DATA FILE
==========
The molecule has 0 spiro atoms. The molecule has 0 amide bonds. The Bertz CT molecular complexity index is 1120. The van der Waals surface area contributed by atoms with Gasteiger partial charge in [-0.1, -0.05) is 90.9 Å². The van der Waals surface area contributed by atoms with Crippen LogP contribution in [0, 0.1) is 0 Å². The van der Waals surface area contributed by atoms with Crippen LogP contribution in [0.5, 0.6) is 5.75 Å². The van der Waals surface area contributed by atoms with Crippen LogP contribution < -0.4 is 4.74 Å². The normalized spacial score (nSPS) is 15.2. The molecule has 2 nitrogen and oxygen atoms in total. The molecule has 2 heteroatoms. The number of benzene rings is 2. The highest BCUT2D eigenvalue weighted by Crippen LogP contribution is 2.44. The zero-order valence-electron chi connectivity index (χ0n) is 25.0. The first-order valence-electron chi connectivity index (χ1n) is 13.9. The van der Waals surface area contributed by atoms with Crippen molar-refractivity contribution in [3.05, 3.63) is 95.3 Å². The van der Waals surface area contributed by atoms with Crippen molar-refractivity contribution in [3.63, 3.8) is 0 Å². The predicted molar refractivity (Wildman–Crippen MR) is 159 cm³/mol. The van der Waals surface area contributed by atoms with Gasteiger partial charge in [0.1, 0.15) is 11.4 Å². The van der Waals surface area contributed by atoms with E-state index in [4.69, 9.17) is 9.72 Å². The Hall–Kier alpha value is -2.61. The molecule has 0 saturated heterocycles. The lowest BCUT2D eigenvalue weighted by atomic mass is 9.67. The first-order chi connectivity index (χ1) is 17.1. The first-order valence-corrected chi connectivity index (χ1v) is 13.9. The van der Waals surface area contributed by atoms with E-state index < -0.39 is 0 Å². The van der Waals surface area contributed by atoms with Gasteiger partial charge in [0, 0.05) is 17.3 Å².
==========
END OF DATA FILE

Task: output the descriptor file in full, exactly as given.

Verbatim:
The molecule has 0 spiro atoms. The molecule has 0 amide bonds. The Bertz CT molecular complexity index is 1120. The van der Waals surface area contributed by atoms with Gasteiger partial charge in [-0.1, -0.05) is 90.9 Å². The van der Waals surface area contributed by atoms with Crippen LogP contribution in [0, 0.1) is 0 Å². The van der Waals surface area contributed by atoms with Crippen LogP contribution in [0.5, 0.6) is 5.75 Å². The van der Waals surface area contributed by atoms with Crippen LogP contribution < -0.4 is 4.74 Å². The normalized spacial score (nSPS) is 15.2. The molecule has 2 nitrogen and oxygen atoms in total. The molecule has 2 heteroatoms. The number of benzene rings is 2. The highest BCUT2D eigenvalue weighted by Crippen LogP contribution is 2.44. The zero-order valence-electron chi connectivity index (χ0n) is 25.0. The first-order valence-electron chi connectivity index (χ1n) is 13.9. The van der Waals surface area contributed by atoms with Crippen molar-refractivity contribution in [3.05, 3.63) is 95.3 Å². The van der Waals surface area contributed by atoms with Crippen molar-refractivity contribution in [3.63, 3.8) is 0 Å². The predicted molar refractivity (Wildman–Crippen MR) is 159 cm³/mol. The van der Waals surface area contributed by atoms with Gasteiger partial charge in [0.1, 0.15) is 11.4 Å². The van der Waals surface area contributed by atoms with E-state index in [4.69, 9.17) is 9.72 Å². The Hall–Kier alpha value is -2.61. The molecule has 0 saturated heterocycles. The lowest BCUT2D eigenvalue weighted by atomic mass is 9.67. The first-order chi connectivity index (χ1) is 17.1. The first-order valence-corrected chi connectivity index (χ1v) is 13.9. The van der Waals surface area contributed by atoms with E-state index < -0.39 is 0 Å². The van der Waals surface area contributed by atoms with Gasteiger partial charge in [0, 0.05) is 17.3 Å².